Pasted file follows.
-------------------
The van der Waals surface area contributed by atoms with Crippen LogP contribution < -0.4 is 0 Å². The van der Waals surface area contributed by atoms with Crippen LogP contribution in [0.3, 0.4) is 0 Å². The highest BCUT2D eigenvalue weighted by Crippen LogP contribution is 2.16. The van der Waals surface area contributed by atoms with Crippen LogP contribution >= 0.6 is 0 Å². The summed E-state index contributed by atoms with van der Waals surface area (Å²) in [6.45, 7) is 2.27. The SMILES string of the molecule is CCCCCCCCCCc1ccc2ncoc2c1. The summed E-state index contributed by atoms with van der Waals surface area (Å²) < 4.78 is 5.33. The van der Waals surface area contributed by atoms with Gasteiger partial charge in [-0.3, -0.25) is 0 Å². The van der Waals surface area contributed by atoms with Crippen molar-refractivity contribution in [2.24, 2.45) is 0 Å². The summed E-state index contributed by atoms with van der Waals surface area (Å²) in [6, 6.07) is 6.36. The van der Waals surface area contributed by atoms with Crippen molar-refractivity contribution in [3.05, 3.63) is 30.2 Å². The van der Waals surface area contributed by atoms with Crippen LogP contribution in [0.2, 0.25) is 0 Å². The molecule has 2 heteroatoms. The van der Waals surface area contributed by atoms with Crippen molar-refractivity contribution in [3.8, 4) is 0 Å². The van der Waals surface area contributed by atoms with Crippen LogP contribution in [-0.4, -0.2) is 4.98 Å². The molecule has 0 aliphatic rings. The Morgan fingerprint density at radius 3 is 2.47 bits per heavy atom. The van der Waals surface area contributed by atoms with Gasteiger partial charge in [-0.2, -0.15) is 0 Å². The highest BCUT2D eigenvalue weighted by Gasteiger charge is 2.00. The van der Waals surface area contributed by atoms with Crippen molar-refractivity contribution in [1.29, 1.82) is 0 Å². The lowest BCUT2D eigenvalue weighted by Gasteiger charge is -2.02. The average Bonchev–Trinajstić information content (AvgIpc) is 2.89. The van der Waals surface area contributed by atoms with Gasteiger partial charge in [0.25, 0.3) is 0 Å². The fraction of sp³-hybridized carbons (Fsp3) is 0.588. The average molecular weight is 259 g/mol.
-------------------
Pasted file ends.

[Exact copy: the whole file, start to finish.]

The van der Waals surface area contributed by atoms with Crippen LogP contribution < -0.4 is 0 Å². The van der Waals surface area contributed by atoms with Crippen LogP contribution in [0.3, 0.4) is 0 Å². The highest BCUT2D eigenvalue weighted by Crippen LogP contribution is 2.16. The van der Waals surface area contributed by atoms with Crippen LogP contribution >= 0.6 is 0 Å². The summed E-state index contributed by atoms with van der Waals surface area (Å²) in [6.45, 7) is 2.27. The SMILES string of the molecule is CCCCCCCCCCc1ccc2ncoc2c1. The summed E-state index contributed by atoms with van der Waals surface area (Å²) < 4.78 is 5.33. The van der Waals surface area contributed by atoms with Gasteiger partial charge in [-0.3, -0.25) is 0 Å². The van der Waals surface area contributed by atoms with Crippen molar-refractivity contribution in [2.24, 2.45) is 0 Å². The summed E-state index contributed by atoms with van der Waals surface area (Å²) in [6, 6.07) is 6.36. The van der Waals surface area contributed by atoms with Crippen molar-refractivity contribution in [3.05, 3.63) is 30.2 Å². The van der Waals surface area contributed by atoms with Crippen LogP contribution in [0.2, 0.25) is 0 Å². The molecule has 2 heteroatoms. The van der Waals surface area contributed by atoms with Crippen molar-refractivity contribution in [3.8, 4) is 0 Å². The van der Waals surface area contributed by atoms with Crippen LogP contribution in [-0.4, -0.2) is 4.98 Å². The molecule has 0 aliphatic rings. The Morgan fingerprint density at radius 3 is 2.47 bits per heavy atom. The van der Waals surface area contributed by atoms with Gasteiger partial charge in [-0.2, -0.15) is 0 Å². The highest BCUT2D eigenvalue weighted by Gasteiger charge is 2.00. The van der Waals surface area contributed by atoms with Crippen molar-refractivity contribution in [1.29, 1.82) is 0 Å². The lowest BCUT2D eigenvalue weighted by Gasteiger charge is -2.02. The average Bonchev–Trinajstić information content (AvgIpc) is 2.89. The van der Waals surface area contributed by atoms with Gasteiger partial charge in [0.25, 0.3) is 0 Å². The fraction of sp³-hybridized carbons (Fsp3) is 0.588. The average molecular weight is 259 g/mol.